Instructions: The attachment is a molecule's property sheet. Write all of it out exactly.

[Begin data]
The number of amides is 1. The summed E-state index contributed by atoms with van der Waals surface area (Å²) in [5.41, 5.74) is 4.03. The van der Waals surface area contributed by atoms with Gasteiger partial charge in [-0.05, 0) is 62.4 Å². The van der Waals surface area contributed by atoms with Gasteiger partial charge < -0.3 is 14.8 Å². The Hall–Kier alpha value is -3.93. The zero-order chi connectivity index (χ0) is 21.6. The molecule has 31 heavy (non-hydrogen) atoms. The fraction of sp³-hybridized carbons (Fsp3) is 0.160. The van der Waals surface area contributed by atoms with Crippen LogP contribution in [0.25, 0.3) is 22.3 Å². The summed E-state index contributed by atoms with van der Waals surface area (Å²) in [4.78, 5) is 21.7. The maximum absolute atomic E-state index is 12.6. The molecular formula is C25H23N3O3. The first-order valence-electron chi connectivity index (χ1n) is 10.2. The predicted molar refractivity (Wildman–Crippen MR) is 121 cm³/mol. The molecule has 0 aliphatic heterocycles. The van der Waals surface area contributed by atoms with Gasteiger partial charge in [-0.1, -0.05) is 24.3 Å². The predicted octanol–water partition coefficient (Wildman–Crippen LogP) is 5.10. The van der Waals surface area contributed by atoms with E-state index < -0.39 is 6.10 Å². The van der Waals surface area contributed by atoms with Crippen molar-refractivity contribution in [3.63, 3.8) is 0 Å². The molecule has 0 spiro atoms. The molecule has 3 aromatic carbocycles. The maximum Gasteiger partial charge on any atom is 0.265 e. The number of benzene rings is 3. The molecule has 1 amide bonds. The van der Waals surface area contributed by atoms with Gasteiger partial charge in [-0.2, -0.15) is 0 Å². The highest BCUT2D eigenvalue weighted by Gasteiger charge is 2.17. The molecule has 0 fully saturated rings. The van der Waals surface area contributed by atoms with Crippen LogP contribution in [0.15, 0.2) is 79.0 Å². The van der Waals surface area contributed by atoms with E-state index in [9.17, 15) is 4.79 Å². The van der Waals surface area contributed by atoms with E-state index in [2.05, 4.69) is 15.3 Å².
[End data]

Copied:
The number of amides is 1. The summed E-state index contributed by atoms with van der Waals surface area (Å²) in [5.41, 5.74) is 4.03. The van der Waals surface area contributed by atoms with Gasteiger partial charge in [-0.05, 0) is 62.4 Å². The van der Waals surface area contributed by atoms with Gasteiger partial charge < -0.3 is 14.8 Å². The Hall–Kier alpha value is -3.93. The zero-order chi connectivity index (χ0) is 21.6. The molecule has 31 heavy (non-hydrogen) atoms. The fraction of sp³-hybridized carbons (Fsp3) is 0.160. The van der Waals surface area contributed by atoms with Crippen LogP contribution in [0.25, 0.3) is 22.3 Å². The summed E-state index contributed by atoms with van der Waals surface area (Å²) in [4.78, 5) is 21.7. The maximum absolute atomic E-state index is 12.6. The molecular formula is C25H23N3O3. The first-order valence-electron chi connectivity index (χ1n) is 10.2. The predicted molar refractivity (Wildman–Crippen MR) is 121 cm³/mol. The molecule has 0 aliphatic heterocycles. The van der Waals surface area contributed by atoms with Gasteiger partial charge in [-0.1, -0.05) is 24.3 Å². The predicted octanol–water partition coefficient (Wildman–Crippen LogP) is 5.10. The van der Waals surface area contributed by atoms with E-state index < -0.39 is 6.10 Å². The van der Waals surface area contributed by atoms with Crippen molar-refractivity contribution in [3.63, 3.8) is 0 Å². The molecule has 0 spiro atoms. The molecule has 3 aromatic carbocycles. The maximum Gasteiger partial charge on any atom is 0.265 e. The number of benzene rings is 3. The molecule has 1 amide bonds. The van der Waals surface area contributed by atoms with Gasteiger partial charge in [-0.2, -0.15) is 0 Å². The highest BCUT2D eigenvalue weighted by Gasteiger charge is 2.17. The molecule has 0 fully saturated rings. The van der Waals surface area contributed by atoms with Crippen LogP contribution in [0.15, 0.2) is 79.0 Å². The van der Waals surface area contributed by atoms with E-state index in [9.17, 15) is 4.79 Å². The van der Waals surface area contributed by atoms with E-state index in [2.05, 4.69) is 15.3 Å².